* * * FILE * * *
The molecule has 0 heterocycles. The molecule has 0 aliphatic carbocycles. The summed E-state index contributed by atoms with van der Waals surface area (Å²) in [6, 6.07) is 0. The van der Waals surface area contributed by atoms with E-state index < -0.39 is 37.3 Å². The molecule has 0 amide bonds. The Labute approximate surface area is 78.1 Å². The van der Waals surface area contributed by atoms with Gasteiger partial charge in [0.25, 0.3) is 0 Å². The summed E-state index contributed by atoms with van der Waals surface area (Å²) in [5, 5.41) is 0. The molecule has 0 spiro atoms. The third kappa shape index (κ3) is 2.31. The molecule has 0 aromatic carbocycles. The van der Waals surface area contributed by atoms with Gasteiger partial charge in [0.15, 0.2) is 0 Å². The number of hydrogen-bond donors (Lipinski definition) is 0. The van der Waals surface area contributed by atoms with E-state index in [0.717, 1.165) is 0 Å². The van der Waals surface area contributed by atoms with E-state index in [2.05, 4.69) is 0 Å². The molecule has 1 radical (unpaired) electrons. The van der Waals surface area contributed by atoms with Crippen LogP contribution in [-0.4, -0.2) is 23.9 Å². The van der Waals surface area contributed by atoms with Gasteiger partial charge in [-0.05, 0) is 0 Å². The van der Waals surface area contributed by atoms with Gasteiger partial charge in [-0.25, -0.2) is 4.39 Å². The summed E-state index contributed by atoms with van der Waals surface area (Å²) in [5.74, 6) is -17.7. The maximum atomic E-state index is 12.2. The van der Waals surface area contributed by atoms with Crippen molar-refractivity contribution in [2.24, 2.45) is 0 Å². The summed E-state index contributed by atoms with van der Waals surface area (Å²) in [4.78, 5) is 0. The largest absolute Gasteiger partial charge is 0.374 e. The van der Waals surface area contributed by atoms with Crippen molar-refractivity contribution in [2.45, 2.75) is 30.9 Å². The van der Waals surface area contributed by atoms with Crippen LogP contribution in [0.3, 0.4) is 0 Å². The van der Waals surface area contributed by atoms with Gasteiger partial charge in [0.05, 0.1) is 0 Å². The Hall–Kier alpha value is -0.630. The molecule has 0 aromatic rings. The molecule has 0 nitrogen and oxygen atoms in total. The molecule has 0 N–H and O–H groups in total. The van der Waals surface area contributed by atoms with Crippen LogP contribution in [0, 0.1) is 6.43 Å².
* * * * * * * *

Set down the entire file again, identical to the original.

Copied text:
The molecule has 0 heterocycles. The molecule has 0 aliphatic carbocycles. The summed E-state index contributed by atoms with van der Waals surface area (Å²) in [6, 6.07) is 0. The van der Waals surface area contributed by atoms with E-state index < -0.39 is 37.3 Å². The molecule has 0 amide bonds. The Labute approximate surface area is 78.1 Å². The van der Waals surface area contributed by atoms with Gasteiger partial charge in [0.25, 0.3) is 0 Å². The summed E-state index contributed by atoms with van der Waals surface area (Å²) in [5, 5.41) is 0. The molecule has 0 spiro atoms. The third kappa shape index (κ3) is 2.31. The molecule has 0 aromatic carbocycles. The van der Waals surface area contributed by atoms with Gasteiger partial charge in [0.15, 0.2) is 0 Å². The number of hydrogen-bond donors (Lipinski definition) is 0. The van der Waals surface area contributed by atoms with E-state index in [0.717, 1.165) is 0 Å². The van der Waals surface area contributed by atoms with E-state index in [2.05, 4.69) is 0 Å². The molecule has 1 radical (unpaired) electrons. The van der Waals surface area contributed by atoms with Crippen LogP contribution in [-0.4, -0.2) is 23.9 Å². The van der Waals surface area contributed by atoms with Gasteiger partial charge in [-0.05, 0) is 0 Å². The van der Waals surface area contributed by atoms with Gasteiger partial charge in [-0.25, -0.2) is 4.39 Å². The summed E-state index contributed by atoms with van der Waals surface area (Å²) in [5.74, 6) is -17.7. The maximum atomic E-state index is 12.2. The van der Waals surface area contributed by atoms with Crippen molar-refractivity contribution in [2.24, 2.45) is 0 Å². The summed E-state index contributed by atoms with van der Waals surface area (Å²) in [4.78, 5) is 0. The largest absolute Gasteiger partial charge is 0.374 e. The van der Waals surface area contributed by atoms with Crippen molar-refractivity contribution in [2.45, 2.75) is 30.9 Å². The van der Waals surface area contributed by atoms with Crippen LogP contribution in [0.3, 0.4) is 0 Å². The van der Waals surface area contributed by atoms with Gasteiger partial charge in [0.05, 0.1) is 0 Å². The Hall–Kier alpha value is -0.630. The molecule has 0 aromatic rings. The molecule has 0 nitrogen and oxygen atoms in total. The molecule has 0 N–H and O–H groups in total. The van der Waals surface area contributed by atoms with Crippen LogP contribution in [0, 0.1) is 6.43 Å².